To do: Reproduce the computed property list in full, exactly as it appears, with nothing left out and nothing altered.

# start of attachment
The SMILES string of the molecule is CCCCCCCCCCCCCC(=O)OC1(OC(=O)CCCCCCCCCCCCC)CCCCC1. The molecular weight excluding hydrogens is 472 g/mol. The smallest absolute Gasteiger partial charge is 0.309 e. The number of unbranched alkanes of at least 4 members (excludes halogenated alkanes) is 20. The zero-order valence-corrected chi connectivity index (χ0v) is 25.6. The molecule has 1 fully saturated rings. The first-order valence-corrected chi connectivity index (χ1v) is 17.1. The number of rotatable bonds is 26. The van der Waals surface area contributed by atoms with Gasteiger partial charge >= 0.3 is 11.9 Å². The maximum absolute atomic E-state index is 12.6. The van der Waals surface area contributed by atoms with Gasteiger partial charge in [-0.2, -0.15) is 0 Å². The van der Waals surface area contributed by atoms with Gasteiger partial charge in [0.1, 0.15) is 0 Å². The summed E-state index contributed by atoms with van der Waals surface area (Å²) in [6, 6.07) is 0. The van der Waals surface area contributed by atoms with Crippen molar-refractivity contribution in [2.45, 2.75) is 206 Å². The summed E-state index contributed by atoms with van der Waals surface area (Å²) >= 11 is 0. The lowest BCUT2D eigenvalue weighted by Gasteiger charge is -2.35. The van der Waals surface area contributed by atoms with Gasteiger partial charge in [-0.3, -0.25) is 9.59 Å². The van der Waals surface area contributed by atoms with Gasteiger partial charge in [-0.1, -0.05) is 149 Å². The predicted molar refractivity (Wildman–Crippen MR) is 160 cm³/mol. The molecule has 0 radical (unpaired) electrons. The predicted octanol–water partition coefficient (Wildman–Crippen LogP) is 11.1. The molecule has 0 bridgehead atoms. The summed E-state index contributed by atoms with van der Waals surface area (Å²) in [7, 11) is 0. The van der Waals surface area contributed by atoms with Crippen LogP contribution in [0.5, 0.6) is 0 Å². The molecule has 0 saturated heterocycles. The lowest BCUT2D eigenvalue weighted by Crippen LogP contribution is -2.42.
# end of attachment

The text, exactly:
The SMILES string of the molecule is CCCCCCCCCCCCCC(=O)OC1(OC(=O)CCCCCCCCCCCCC)CCCCC1. The molecular weight excluding hydrogens is 472 g/mol. The smallest absolute Gasteiger partial charge is 0.309 e. The number of unbranched alkanes of at least 4 members (excludes halogenated alkanes) is 20. The zero-order valence-corrected chi connectivity index (χ0v) is 25.6. The molecule has 1 fully saturated rings. The first-order valence-corrected chi connectivity index (χ1v) is 17.1. The number of rotatable bonds is 26. The van der Waals surface area contributed by atoms with Gasteiger partial charge >= 0.3 is 11.9 Å². The maximum absolute atomic E-state index is 12.6. The van der Waals surface area contributed by atoms with Gasteiger partial charge in [-0.2, -0.15) is 0 Å². The van der Waals surface area contributed by atoms with Gasteiger partial charge in [0.1, 0.15) is 0 Å². The summed E-state index contributed by atoms with van der Waals surface area (Å²) in [6, 6.07) is 0. The van der Waals surface area contributed by atoms with Crippen molar-refractivity contribution in [2.45, 2.75) is 206 Å². The summed E-state index contributed by atoms with van der Waals surface area (Å²) >= 11 is 0. The lowest BCUT2D eigenvalue weighted by Gasteiger charge is -2.35. The van der Waals surface area contributed by atoms with Gasteiger partial charge in [-0.3, -0.25) is 9.59 Å². The van der Waals surface area contributed by atoms with Gasteiger partial charge in [-0.1, -0.05) is 149 Å². The predicted molar refractivity (Wildman–Crippen MR) is 160 cm³/mol. The molecule has 0 radical (unpaired) electrons. The predicted octanol–water partition coefficient (Wildman–Crippen LogP) is 11.1. The molecule has 0 bridgehead atoms. The summed E-state index contributed by atoms with van der Waals surface area (Å²) in [7, 11) is 0. The van der Waals surface area contributed by atoms with Crippen LogP contribution in [0.5, 0.6) is 0 Å². The molecule has 0 saturated heterocycles. The lowest BCUT2D eigenvalue weighted by Crippen LogP contribution is -2.42.